In the morning, we got up nice and early to go to Culloden Battlefield, the site of the last battle fought on British soil (16 April, 1746). Background knowledge: in 1745, the Jacobites started a rebellion against William of Orange, the Protestant and(duh)non-English king of England. Bonnie Prince Charlie (aka Charles Edward Stuart) led them in the name of his father, James, who believed himself to be king of England, but was chilling in France until further notice. So, Bonnie Prince Charlie rounded up a motley crew of Highland warriors, and had a really bad idea to try to march all night and surprise the government troops (incidentally, most of these troops were Highlanders as well. A lot of mothers would send one son to each side, because everybody wanted to be on the winning side. Hence, it was a battle of brothers against brothers), whom he thought would be ragingly hungover from celebrating the birthday of their commander the night before. Now, the British were not so stupid as to get trashed the night before there was going to be a huge battle. So, in short, the Jacobites didn’t make it all the way to the government camp, the government soldiers heard them coming and started chasing the Jacobites, who were forced to retreat. They caught up at Culloden, and the battle was over in about half an hour. It was entirely a massacre, which led to the Duke of Cumberland, head of government forces, to be known as “The Butcher.” Culloden spelled doom for the clan system in the Highlands, as the Highland clearances went into effect, and it became illegal for clan members to wear their tartans or carry their daggers with them. This is the end of my history digression.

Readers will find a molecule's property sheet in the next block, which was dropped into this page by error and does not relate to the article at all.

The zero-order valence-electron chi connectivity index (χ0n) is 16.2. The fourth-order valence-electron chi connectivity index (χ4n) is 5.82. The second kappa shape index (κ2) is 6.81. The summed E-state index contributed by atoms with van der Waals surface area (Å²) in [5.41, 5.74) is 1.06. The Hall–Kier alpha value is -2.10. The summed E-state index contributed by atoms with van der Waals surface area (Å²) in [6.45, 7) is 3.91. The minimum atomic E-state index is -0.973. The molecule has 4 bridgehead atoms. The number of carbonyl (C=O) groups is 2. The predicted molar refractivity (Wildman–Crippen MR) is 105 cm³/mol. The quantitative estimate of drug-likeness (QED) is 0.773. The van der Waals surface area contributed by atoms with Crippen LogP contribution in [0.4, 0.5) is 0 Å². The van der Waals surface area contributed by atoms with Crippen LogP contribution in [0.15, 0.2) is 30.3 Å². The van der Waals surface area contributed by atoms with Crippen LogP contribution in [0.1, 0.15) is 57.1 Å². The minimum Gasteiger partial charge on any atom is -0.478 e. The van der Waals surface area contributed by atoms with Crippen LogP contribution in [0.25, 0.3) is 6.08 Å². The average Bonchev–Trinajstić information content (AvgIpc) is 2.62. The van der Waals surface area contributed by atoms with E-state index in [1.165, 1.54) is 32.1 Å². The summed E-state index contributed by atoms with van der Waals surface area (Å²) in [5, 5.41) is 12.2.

Anyway, Culloden was spooky. In the morning, the fog was intense, and it felt really… Scottish. The markers for where each clan fell, and the larger cairn commemorating the battle stood out, and with all of the different groups of us walking around and emerging from the mist, it was a pretty shadowy atmosphere. It kind of reminded me of Antietam in that you could sort of feel the presence of death looming around.